All told, I think I ended up with around 20 crowns that I transplanted and heavily mulched. By this time, I was not expecting any to live. I lost a lot of those crowns, but a few did survive. This year is the second spring they've been in their new spot, and I actually harvested a few spears just this week. Most of the plants that did survive are putting up shoots that are too thin to harvest, but I have 5 that are putting up good spears. I have to wonder if those are the original 5, and my rough treatment didn't affect the transplant, but I can't say for sure. I hope these guys will spread out and become a huge established asparagus bed requiring little to no maintenance, that I can enjoy for the next couple of decades.

So, after this very long post, my advice would be - if you decide to do this, be aware that once established, this bed is going to need at least an extra 2 or 3 feet on your aisles for the ferns (even if you can contain them, the mature fronds look like a deciduous tree - the main branch goes up about 2 or 3 feet, then the top 2 or 3 feet is around a 3-5 foot span). Don't fill the box to the top with MM, you will want to leave a few inches of depth for the volume of roots you're going to have to cover. And, make sure the sides of the box are made with good, thick lumber.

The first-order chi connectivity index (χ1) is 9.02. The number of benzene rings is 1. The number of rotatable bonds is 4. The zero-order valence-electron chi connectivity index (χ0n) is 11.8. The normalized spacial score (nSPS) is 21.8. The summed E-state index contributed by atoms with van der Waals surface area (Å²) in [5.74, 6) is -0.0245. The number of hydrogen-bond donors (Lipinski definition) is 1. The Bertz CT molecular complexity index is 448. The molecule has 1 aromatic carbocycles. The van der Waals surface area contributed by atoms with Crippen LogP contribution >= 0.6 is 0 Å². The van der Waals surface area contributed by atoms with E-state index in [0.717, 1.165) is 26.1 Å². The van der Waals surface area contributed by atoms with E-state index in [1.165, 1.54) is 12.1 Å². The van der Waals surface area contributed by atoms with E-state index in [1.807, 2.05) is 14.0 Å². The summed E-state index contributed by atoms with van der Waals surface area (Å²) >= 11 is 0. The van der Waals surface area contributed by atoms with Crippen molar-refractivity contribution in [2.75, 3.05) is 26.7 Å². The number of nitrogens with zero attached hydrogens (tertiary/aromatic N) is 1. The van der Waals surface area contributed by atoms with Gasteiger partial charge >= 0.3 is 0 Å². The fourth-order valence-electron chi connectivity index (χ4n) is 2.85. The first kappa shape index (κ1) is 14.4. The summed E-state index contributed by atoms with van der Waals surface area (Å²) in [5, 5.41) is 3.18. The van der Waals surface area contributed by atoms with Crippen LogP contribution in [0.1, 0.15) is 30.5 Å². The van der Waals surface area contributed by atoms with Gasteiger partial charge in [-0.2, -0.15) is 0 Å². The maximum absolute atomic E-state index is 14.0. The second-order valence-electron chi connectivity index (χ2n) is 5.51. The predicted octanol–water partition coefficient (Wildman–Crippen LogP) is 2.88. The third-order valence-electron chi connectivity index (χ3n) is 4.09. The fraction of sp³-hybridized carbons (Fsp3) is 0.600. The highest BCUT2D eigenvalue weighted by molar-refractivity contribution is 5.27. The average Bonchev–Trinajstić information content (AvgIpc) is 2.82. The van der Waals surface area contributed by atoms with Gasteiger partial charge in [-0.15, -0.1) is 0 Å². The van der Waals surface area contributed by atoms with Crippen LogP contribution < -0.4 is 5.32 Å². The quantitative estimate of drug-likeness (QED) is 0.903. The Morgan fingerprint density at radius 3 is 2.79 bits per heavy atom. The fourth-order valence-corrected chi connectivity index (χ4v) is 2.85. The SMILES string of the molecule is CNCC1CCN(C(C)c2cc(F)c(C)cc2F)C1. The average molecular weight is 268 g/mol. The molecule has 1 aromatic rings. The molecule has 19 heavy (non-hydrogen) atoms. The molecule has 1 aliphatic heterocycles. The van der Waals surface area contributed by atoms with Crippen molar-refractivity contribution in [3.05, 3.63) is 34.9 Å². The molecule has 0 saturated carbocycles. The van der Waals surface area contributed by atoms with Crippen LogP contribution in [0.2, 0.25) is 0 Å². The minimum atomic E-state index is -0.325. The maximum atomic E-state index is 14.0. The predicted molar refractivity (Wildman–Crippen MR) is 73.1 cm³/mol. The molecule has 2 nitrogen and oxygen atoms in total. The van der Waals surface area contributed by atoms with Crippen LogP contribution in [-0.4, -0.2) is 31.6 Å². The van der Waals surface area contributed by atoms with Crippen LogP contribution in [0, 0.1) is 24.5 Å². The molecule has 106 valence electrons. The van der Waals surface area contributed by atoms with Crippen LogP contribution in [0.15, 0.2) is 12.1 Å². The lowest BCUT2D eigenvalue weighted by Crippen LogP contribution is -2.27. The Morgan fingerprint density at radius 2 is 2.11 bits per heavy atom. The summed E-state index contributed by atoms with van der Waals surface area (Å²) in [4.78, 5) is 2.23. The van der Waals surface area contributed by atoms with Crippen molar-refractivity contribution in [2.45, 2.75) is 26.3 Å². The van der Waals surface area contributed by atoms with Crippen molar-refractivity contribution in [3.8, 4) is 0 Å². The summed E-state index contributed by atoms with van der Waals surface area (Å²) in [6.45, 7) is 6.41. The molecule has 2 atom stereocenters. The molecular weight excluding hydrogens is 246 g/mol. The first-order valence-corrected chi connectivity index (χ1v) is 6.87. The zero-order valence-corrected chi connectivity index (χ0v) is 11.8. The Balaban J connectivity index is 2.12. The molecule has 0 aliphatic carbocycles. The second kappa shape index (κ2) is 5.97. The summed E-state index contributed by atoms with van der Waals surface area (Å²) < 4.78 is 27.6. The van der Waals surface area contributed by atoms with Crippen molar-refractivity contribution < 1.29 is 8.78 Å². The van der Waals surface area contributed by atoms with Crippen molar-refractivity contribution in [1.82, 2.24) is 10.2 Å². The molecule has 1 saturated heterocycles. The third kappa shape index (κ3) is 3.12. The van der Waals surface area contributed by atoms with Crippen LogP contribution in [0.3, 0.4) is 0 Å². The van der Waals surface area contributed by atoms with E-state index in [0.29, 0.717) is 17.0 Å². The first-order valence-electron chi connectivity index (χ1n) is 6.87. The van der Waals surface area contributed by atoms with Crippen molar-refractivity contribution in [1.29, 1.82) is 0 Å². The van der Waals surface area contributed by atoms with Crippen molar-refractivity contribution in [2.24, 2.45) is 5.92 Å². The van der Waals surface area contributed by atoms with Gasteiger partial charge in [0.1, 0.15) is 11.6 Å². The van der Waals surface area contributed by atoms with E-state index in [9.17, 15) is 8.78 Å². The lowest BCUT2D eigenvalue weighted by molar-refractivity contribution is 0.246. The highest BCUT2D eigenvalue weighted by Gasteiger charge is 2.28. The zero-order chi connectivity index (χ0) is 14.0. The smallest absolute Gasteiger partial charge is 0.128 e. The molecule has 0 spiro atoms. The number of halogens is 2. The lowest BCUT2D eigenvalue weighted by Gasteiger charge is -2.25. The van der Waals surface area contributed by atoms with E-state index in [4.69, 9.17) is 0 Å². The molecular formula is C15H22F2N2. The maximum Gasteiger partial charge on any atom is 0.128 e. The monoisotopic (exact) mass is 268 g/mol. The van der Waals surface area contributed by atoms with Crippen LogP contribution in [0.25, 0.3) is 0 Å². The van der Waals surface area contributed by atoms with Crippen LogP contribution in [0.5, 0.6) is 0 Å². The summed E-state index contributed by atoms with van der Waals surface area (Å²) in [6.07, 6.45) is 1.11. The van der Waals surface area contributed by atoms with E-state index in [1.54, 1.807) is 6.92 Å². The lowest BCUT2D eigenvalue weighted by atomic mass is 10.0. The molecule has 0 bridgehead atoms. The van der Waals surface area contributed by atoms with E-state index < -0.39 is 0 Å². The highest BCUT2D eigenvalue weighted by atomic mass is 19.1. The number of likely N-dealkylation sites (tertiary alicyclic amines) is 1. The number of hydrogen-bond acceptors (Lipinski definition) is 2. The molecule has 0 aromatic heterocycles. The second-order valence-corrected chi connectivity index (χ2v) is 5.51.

I'm really glad that I grew asparagus, but since my native soil is so conducive to its needs, I wish I had started it in-ground and experienced the joy of the harvest and the beautiful ferns outside of my ANSFG. It might work well for others, especially if your native soil is not a good fit - maybe it would behave better in MM for you, too. I just wanted to share my experience, because had you asked me 5 years ago, I would have told you it was the best thing ever to have in your SFG. Good luck!